DIRECTOR: Chris Renaud

CAST: Patton Oswalt, Eric Stonestreet, Kevin Hart, Jenny Slate, Tiffany Haddish, Lake Bell, Dana Carvey, Ellie Kemper, Chris Renaud, Hannibal Buress, Bobby Moynihan, Harrison Ford, Tara Strong, Meredith Salenger, Nick Kroll, Pete Holmes



BASICALLY…: The pets get up to more crazy adventures when their owners are out or not paying attention…


When Illumination debuted their latest animated feature The Secret Life of Pets back in 2016, it was another easy hit for the studio – nothing to do with its overall quality, mind, but because of their relentless advertising that pretty much forced awareness for it down our collective throats, leaving us little choice but to actually see it, despite it being an uninspired rip-off of much better family films like Toy Story. Their strategy worked, as it brought in just over $100 million during its opening weekend in the US alone, pretty much guaranteeing that they’d use this shameless marketing strategy for many of their upcoming films, from Sing to Despicable Me 3 to The Grinch.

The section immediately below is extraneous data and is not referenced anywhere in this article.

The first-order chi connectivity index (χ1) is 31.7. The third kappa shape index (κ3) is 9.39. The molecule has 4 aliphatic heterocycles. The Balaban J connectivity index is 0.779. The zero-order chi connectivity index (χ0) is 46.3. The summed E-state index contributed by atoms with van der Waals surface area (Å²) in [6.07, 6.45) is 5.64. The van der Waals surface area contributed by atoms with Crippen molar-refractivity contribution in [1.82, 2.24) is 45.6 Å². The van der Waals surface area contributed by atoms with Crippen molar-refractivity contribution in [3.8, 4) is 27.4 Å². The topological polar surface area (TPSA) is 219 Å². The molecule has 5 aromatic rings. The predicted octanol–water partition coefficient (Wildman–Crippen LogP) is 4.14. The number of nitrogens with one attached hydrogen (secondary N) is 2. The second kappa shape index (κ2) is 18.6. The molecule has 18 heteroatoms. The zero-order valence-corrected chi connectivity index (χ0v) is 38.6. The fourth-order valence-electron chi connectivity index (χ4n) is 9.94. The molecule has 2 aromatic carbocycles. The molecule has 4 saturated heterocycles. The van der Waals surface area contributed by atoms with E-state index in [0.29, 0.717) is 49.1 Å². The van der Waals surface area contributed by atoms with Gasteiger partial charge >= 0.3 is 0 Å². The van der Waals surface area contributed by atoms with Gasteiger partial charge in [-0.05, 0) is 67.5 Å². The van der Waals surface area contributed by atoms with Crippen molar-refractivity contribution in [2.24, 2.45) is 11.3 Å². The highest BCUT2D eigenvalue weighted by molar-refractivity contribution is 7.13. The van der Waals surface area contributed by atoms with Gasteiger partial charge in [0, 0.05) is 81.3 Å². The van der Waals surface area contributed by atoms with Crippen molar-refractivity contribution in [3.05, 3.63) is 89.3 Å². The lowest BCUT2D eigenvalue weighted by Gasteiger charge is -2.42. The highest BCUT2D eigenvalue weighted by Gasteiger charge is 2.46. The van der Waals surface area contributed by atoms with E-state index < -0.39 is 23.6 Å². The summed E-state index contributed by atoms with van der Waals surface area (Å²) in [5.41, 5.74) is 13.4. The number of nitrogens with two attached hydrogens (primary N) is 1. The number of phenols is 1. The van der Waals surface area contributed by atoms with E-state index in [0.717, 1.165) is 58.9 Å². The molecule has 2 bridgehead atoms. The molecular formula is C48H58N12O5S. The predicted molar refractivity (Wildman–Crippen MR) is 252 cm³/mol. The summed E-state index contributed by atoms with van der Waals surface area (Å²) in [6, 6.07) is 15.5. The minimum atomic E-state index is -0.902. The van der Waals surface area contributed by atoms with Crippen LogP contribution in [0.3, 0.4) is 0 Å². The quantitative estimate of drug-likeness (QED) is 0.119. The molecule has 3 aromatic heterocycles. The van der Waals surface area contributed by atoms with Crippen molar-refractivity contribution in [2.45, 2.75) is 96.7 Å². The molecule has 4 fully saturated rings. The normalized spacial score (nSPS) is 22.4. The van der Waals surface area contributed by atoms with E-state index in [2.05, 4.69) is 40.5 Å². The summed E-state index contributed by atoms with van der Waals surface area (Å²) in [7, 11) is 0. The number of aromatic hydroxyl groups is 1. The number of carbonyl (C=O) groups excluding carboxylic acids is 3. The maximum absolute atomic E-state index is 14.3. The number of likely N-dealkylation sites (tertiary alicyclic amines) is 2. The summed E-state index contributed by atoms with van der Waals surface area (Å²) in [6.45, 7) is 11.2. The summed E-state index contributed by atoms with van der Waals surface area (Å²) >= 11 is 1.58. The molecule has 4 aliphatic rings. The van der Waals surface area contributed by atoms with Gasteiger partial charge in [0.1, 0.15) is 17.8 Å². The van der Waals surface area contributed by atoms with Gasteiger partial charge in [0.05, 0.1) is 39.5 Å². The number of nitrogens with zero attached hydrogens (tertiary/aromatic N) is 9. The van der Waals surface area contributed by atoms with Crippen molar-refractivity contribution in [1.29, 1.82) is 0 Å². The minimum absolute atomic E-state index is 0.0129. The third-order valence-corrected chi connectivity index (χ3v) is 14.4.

However, for its sequel, the marketing has been more noticeably muted – there have barely been any posters for it outside of a few character ones, the trailers were mostly just vignettes, and overall audience awareness for it is remarkably low (I completely forgot it was even coming out this summer, that’s how little it’s been pushing this film on us). Having seen the film, though, I can completely understand why Illumination finally decided to show a little bit of hubris on this one; it’s their worst movie to date, an episodic slog with zero humour, obnoxious characters, and a plot so insultingly thin it could apply as a contestant on America’s Next Top Model.

The movie is comprised of three separate storylines, which just barely all come together in the final act. The first sees Max the Yorkshire Terrier (Patton Oswalt, replacing Louis C.K) coming to grips with the fact that his owner is now married and has a little baby, and becoming more and more neurotic as he tries to protect the little one from harm; the second follows Gidget the Pomeranian (Jenny Slate) as she relies on the help of cat Chloe (Lake Bell) to learn how to be a cat herself so she can infiltrate a feline-ridden apartment to get Max’s favourite toy back; and the third sees Snowball the rabbit (Kevin Hart) don a superhero guise and team up with Daisy the Shih Tzu (Tiffany Haddish) to rescue a white tiger from captivity within an abusive circus.